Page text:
Friday, August 22, 2014

Weekly Quotes Part 29

May I be safe.
May I be happy.
May I be healthy.
May I live with ease.  (134)

Ideally, we want to get all three components of metta practice working together:  words, feelings, and images.  (145)

At some point, the phrases will become empty or robotic.  Any object of attention is like that:  it loses its charge after sufficient repetition.  That doesn’t necessarily mean the words should be changed.  Instead, stay close to the wishing side of the practice rather than the feeling side.  Your core motivation is the energetic center of the practice.  Remind yourself why you’re meditating:  to be happy and free from suffering.  (146)

Be patient.  It’s not uncommon to spend the first 2 to 3 years of metta practice just learning to love yourself.  (149)

Love is a double-edged sword; it cuts away the pain in the present, but it also slices into the pain of the past!  (150)

Misquoting Jesus by Bart D Ehrman

To be sure, of all the hundreds of thousands of textual changes found among our manuscripts, most of them are completely insignificant, immaterial, of no real importance for anything other than showing that scribes could not spell or keep focused any better than the rest of us.  It would be wrong, however, to say—as people sometimes do—that the changes in our text have no real bearing on what the text mean or on the theological conclusion that one draws from them.  (207-208)

If texts could speak for themselves, then everyone honestly and openly reading a text would agree on what the text says.  But interpretations of texts abound, and people in fact do not agree on what the texts mean.  (216)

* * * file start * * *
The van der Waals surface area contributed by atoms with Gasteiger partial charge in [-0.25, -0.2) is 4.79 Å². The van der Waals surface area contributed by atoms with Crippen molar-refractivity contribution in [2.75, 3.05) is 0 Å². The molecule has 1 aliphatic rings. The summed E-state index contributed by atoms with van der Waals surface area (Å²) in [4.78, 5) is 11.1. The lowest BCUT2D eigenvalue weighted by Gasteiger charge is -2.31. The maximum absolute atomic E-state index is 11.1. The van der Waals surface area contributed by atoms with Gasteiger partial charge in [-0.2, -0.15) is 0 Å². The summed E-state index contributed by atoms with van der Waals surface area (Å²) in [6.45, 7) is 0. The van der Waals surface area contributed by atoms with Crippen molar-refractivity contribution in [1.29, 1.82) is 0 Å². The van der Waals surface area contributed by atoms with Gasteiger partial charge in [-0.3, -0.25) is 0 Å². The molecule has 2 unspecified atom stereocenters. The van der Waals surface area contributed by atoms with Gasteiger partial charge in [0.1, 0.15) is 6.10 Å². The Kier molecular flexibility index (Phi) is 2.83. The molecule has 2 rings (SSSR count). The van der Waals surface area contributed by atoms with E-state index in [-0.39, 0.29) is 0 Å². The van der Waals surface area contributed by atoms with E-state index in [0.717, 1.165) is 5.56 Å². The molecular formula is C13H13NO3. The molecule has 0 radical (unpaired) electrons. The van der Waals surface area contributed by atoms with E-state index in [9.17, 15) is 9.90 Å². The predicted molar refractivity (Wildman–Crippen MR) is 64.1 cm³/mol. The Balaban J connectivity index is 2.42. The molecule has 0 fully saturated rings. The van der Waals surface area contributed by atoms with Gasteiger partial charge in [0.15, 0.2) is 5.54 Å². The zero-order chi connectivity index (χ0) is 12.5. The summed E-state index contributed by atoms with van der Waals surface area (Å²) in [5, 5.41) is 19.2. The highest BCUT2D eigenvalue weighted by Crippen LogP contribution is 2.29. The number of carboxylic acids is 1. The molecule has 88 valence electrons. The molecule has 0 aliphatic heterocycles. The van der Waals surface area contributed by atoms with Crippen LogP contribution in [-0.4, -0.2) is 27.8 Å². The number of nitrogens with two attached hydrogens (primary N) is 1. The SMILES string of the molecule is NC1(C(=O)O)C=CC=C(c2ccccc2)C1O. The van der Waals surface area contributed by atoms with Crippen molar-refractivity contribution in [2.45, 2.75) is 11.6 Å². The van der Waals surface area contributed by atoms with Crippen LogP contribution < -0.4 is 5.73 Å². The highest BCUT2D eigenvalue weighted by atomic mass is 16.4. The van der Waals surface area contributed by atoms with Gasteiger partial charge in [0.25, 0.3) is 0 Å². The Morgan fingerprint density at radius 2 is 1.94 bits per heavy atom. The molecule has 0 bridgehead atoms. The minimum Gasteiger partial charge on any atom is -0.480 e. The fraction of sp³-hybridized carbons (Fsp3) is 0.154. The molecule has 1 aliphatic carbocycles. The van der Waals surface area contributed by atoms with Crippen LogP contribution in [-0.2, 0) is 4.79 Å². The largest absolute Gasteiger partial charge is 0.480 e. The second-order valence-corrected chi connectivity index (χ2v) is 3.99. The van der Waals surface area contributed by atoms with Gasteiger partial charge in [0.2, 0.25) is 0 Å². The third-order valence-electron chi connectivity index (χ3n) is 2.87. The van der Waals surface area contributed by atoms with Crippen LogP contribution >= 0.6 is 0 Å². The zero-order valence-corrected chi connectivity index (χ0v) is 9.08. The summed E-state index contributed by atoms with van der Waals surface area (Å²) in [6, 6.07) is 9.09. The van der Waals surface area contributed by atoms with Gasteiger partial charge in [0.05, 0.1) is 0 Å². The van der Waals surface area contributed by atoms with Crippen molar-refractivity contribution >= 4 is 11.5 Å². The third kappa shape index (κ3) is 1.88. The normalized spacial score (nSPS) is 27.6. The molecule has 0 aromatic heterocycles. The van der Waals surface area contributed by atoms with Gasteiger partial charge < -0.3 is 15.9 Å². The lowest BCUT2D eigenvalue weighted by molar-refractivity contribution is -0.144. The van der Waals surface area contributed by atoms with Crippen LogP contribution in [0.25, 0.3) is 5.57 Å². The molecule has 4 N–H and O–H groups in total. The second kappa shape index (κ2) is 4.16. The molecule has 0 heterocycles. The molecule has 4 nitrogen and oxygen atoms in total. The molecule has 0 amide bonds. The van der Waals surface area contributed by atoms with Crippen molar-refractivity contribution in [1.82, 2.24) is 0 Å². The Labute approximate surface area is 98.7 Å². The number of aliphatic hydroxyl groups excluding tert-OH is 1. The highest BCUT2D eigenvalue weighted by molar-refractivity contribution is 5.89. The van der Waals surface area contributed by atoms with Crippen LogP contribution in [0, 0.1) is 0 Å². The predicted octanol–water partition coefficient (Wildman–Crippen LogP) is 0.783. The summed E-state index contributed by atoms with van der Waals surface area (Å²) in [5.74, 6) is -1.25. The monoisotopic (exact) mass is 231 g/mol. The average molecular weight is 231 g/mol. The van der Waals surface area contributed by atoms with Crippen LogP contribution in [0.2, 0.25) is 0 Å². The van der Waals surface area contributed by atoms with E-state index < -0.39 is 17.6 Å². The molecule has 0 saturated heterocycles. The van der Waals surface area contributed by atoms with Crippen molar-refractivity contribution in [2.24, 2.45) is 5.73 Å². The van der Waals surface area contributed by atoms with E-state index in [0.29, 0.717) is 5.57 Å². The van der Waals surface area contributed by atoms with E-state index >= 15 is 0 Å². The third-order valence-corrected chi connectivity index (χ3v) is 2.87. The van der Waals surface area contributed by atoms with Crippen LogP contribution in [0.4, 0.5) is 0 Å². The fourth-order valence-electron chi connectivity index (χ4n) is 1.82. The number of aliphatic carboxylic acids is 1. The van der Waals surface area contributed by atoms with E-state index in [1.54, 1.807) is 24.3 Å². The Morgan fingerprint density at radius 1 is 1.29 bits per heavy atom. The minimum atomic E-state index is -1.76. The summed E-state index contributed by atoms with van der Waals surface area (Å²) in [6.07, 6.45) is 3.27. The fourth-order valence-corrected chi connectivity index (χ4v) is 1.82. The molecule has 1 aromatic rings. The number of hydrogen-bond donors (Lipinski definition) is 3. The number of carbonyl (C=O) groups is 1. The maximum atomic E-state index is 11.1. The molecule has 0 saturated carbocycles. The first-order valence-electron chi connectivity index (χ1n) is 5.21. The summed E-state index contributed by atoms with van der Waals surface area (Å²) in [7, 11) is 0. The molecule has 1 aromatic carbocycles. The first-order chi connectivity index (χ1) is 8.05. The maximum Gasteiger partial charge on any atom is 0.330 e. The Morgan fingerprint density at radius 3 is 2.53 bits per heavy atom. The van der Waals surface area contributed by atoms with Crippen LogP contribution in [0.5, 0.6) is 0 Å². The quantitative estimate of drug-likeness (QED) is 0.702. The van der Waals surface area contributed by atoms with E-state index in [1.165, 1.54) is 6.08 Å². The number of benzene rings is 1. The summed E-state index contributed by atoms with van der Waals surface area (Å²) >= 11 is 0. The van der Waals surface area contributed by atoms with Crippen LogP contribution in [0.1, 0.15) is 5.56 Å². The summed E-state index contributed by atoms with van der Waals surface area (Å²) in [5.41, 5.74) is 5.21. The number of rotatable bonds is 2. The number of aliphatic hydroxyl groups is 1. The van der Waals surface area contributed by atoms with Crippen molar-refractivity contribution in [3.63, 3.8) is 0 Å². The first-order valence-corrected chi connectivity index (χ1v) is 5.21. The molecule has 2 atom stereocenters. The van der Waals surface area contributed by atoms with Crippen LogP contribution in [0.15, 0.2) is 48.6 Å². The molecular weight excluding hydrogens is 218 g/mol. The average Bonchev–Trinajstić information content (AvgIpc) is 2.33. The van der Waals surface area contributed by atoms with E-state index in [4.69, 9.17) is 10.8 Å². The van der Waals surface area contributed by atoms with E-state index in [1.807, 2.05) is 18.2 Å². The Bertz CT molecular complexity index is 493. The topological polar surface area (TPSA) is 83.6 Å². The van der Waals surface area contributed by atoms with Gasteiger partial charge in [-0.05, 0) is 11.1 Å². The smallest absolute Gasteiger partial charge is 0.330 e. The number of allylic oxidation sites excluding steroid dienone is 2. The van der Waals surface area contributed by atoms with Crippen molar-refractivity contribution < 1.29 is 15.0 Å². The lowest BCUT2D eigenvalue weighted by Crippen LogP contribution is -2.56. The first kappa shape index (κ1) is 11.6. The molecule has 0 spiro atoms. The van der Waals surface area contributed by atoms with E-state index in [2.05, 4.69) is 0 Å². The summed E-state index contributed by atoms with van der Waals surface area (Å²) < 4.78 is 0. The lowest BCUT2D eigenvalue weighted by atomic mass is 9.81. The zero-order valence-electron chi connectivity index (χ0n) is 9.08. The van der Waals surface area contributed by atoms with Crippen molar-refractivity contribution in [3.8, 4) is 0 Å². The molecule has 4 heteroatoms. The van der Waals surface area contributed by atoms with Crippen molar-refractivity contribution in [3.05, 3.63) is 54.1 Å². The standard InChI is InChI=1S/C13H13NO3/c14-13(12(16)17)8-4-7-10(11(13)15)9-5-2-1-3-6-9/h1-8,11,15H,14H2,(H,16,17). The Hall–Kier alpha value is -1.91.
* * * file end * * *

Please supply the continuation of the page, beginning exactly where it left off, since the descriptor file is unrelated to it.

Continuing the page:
Letting people in is largely a matter of not expending the energy to keep them out.

Effortless posture is not holding my body in position, but being in position where I am not holding.

No one thing
is more profound
than anything else

and counting every sound
and seeing every stone
and letting in the wind
               and not having to be somebody

[T]he anti-Semitism that build the Nazi death camps was a direct inheritance from medieval Christianity.  (42) 

Auschwitz, the Soviet gulags, and the killing fields of Cambodia are not examples of what happens to people when they become too reasonable.  To the contrary, these horrors testify to the dangers of political and racial dogmatism. . . .  The problem with religion—as with Nazism, Stalinism, or any other totalitarian mythology—is the problem of dogma itself.  I know of no society in human history that ever suffered because its people became too desirous of evidence in support of their core beliefs.  (42-43)

Even if atheism led straight to moral chaos, this would not suggest that the doctrine of Christianity is true.  (46)

Atheism is not a philosophy; it is not even a view of the world; it is simply an admission of the obvious. In fact, “atheism is a term that should not even exist.  No one ever needs to identify himself as a “non-astrologer” or a “non-alchemist.”  (51)

Once you stop swaddling the reality of the world’s suffering in religious fantasies, you will feel in your bones just how precious life is—and indeed, how unfortunate it is that millions of human beings suffer the most harrowing abridgements of their happiness for no good reason at all.  (54)

The Art of Storytelling by John D Walsh

If you aren’t willing to tell stories poorly, you won’t tell them at all.  (139)

You have too much to offer to allow the attention of your audience to wander from what you are saying.  (154)

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